Welcome to Part I of our exciting new series, Underground Ethics. As the name implies, we’ll be talking about things that take place far below the day-lit realm, things dark and ugly, seamy and salacious, perhaps unholy.
Yes, that’s right. The New York City Subway System.
I realize 99% of humanity doesn’t have direct experience with New York’s MTA. (It just feels that way when you’re trying to board the 6 train at 8:30 AM.) All I can say to those who’ve never had the pleasure is… congratulations. Words like “sticky,” “stinky,” “sweaty,” “contagious,” “dangerous,” “overcrowded,” “rat-infested” and “poorly lit” barely begin to scratch the surface of this malodorous, mismanaged, bedraggled, Hieronymous-Boschian system that gets us five-borough-dwellers where we need to go (most of the time). It is, at best, a necessary evil, and at worst a nightmare of truly epic proportions.
However, it is also a unique opportunity to observe the full spectrum of human behavior, from the utterly reprehensible to the astonishingly heroic. Sometimes, you’ll see both on the same commute–even the same subway car. One man may hold the door for you–at great risk to his own life and limb. Another will grope your derierre without a moment’s hesitation or shame. There’ve been mornings when I’ve witnessed six people competing to rise and offer a pregnant woman their seat, and others when a group of rowdy teens have pushed an old man out of the way to get to that same seat.
Great fodder for an ethics blogger, to be sure. And hopefully, an interesting journey for readers of the blog as well. Even if you can’t relate to the perils of rush hour commuting in NYC, I’m sure there’s an analogous situation where you live, whether it’s two-hour traffic backups in suburban Houston or road-rage on the LA freeways. When we gotta get where we’re going, we really show who we are.
So here, in Part I, I’d like to begin by sharing a lesson the subway has taught me about my own ethics. Herewith: How the Emergency Gate Shames Me…
Lesson 1) My personal code of ethics is, shall we say, more “flexible” than “absolute.”
Each morning, as I approach the IRT line, the dilemma looms larger and larger. The Subway Emergency Exit. Meant, as is so clearly blazoned on its push-bar, to be used only in cases of, you know… emergency. Should you dare to make it your egress, it will shrill loudly–nay, I daresay deafeningly–piercing the eardrums of all those around you. The sound echoes off the dingy station tiles, lingers unendingly in the air, pisses off the riders on the platform, wears out the alarms, and drives the beleaguered station agent just that tiny bit closer to a lethal meltdown.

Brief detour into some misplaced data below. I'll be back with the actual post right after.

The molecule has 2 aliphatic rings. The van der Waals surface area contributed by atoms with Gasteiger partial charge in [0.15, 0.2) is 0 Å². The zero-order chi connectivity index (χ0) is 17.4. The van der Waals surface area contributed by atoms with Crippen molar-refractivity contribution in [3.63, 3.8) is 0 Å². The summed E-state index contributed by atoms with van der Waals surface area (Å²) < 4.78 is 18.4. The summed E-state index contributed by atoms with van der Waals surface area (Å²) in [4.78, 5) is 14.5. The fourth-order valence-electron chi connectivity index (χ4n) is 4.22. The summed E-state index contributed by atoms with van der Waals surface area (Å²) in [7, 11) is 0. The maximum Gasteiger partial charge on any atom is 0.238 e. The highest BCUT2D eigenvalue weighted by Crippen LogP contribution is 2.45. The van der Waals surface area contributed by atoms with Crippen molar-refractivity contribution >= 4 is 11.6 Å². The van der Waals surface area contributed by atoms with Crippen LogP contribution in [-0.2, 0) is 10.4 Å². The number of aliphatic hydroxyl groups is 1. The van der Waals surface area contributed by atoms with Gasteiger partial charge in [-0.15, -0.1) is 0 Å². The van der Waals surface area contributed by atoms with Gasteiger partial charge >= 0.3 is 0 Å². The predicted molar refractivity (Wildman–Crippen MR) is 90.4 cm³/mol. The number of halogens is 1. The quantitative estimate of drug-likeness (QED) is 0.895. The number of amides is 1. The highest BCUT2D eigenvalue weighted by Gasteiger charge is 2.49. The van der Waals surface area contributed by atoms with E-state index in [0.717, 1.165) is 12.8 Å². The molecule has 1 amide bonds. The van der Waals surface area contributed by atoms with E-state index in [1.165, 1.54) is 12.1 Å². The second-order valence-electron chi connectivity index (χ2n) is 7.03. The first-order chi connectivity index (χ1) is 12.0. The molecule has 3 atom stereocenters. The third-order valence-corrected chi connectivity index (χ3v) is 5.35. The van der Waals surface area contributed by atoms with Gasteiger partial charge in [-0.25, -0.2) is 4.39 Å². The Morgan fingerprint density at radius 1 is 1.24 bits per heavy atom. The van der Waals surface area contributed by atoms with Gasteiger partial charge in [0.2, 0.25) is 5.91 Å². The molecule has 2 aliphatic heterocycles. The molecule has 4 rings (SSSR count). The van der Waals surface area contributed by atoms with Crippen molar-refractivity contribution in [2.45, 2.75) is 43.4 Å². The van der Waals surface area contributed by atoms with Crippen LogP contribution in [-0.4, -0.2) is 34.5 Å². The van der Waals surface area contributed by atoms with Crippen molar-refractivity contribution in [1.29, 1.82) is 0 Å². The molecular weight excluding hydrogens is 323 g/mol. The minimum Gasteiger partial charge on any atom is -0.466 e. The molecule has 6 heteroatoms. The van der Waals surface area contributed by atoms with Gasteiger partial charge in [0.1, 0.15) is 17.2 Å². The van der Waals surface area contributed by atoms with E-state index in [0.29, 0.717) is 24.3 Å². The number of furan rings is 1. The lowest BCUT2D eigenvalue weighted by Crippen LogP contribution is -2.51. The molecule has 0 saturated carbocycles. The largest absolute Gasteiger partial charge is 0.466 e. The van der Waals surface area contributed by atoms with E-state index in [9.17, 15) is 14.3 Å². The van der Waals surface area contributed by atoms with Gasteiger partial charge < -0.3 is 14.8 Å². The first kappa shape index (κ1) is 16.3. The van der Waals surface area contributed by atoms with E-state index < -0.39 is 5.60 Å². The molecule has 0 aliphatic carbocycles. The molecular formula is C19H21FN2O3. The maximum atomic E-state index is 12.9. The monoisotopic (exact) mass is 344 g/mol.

So why the f*&k does everyone and his brother think it’s OK to use it instead of the turnstiles?
My inner ethics snob says, “I would never do such a thing. I will always use the turnstiles, even if the gate is already open and there is a stream of people holding it open, even if I personally don’t have to touch the gate to hold it open, but may simply pass through it as part of the river of humanity. I will not use it even if I’m being pulled along helplessly by said river of humanity, nor will I use it even if the tide of commuters using the turnstiles to enter when I’m trying to exit is so great I’d have to wait hours to fight my way out. Not even if the turnstiles are covered in frat-boy vomit, damn it! The gate says it’s for emergencies, the alarm is annoying, and I don’t want to be one of those people who promotes that kind of behavior. Not. Gonna. Do. It.”
And yet, dear readers, I doubt I could count the number of times I have violated that oh-so-unbreachable code of honor. And for what reasons? None others than those very shameful ones above.
- The line for the turnstiles was too long, and I was lazy.
- It was closer.
- It was already open.
- I was pissed at myself for worrying about the whole issue, so I did it to be a rebel.